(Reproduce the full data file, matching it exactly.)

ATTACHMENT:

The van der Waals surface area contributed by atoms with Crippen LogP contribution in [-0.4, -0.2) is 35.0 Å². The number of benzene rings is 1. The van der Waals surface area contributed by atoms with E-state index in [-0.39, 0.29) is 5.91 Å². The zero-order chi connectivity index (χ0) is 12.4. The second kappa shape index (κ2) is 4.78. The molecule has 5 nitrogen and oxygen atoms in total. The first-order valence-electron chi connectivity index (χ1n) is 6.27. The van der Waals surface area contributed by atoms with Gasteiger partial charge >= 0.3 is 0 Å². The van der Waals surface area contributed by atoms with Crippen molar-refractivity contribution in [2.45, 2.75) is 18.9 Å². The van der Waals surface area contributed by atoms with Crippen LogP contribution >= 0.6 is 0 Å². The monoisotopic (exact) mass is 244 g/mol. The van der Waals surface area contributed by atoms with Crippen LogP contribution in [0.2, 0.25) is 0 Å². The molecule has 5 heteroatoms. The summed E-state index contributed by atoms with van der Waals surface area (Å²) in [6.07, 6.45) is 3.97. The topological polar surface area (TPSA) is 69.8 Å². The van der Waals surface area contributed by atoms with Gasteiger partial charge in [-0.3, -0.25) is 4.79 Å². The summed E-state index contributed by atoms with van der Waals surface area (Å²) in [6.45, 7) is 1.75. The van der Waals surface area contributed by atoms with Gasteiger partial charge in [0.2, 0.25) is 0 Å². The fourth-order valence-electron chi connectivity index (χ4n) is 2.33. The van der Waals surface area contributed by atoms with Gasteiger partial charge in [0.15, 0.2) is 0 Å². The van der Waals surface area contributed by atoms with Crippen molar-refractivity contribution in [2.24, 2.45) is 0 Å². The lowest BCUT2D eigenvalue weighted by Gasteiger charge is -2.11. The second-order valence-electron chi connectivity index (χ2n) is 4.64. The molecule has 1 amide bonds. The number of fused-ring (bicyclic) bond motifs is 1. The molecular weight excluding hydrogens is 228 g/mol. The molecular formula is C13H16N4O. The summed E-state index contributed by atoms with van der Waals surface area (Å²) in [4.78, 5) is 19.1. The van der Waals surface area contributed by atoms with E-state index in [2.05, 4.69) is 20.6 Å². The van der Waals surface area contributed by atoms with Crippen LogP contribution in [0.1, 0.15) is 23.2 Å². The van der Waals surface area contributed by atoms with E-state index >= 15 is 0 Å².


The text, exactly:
The van der Waals surface area contributed by atoms with Crippen LogP contribution in [-0.4, -0.2) is 35.0 Å². The number of benzene rings is 1. The van der Waals surface area contributed by atoms with E-state index in [-0.39, 0.29) is 5.91 Å². The zero-order chi connectivity index (χ0) is 12.4. The second kappa shape index (κ2) is 4.78. The molecule has 5 nitrogen and oxygen atoms in total. The first-order valence-electron chi connectivity index (χ1n) is 6.27. The van der Waals surface area contributed by atoms with Gasteiger partial charge >= 0.3 is 0 Å². The van der Waals surface area contributed by atoms with Crippen molar-refractivity contribution in [2.45, 2.75) is 18.9 Å². The van der Waals surface area contributed by atoms with Crippen LogP contribution >= 0.6 is 0 Å². The monoisotopic (exact) mass is 244 g/mol. The van der Waals surface area contributed by atoms with Crippen LogP contribution in [0.2, 0.25) is 0 Å². The molecule has 5 heteroatoms. The summed E-state index contributed by atoms with van der Waals surface area (Å²) in [6.07, 6.45) is 3.97. The topological polar surface area (TPSA) is 69.8 Å². The van der Waals surface area contributed by atoms with Gasteiger partial charge in [-0.3, -0.25) is 4.79 Å². The summed E-state index contributed by atoms with van der Waals surface area (Å²) in [6.45, 7) is 1.75. The van der Waals surface area contributed by atoms with Gasteiger partial charge in [0.2, 0.25) is 0 Å². The fourth-order valence-electron chi connectivity index (χ4n) is 2.33. The van der Waals surface area contributed by atoms with Gasteiger partial charge in [0.15, 0.2) is 0 Å². The van der Waals surface area contributed by atoms with Crippen molar-refractivity contribution in [2.24, 2.45) is 0 Å². The lowest BCUT2D eigenvalue weighted by Gasteiger charge is -2.11. The second-order valence-electron chi connectivity index (χ2n) is 4.64. The molecule has 1 amide bonds. The number of fused-ring (bicyclic) bond motifs is 1. The molecular weight excluding hydrogens is 228 g/mol. The molecular formula is C13H16N4O. The summed E-state index contributed by atoms with van der Waals surface area (Å²) in [4.78, 5) is 19.1. The van der Waals surface area contributed by atoms with E-state index in [2.05, 4.69) is 20.6 Å². The van der Waals surface area contributed by atoms with Crippen LogP contribution in [0.1, 0.15) is 23.2 Å². The van der Waals surface area contributed by atoms with E-state index >= 15 is 0 Å².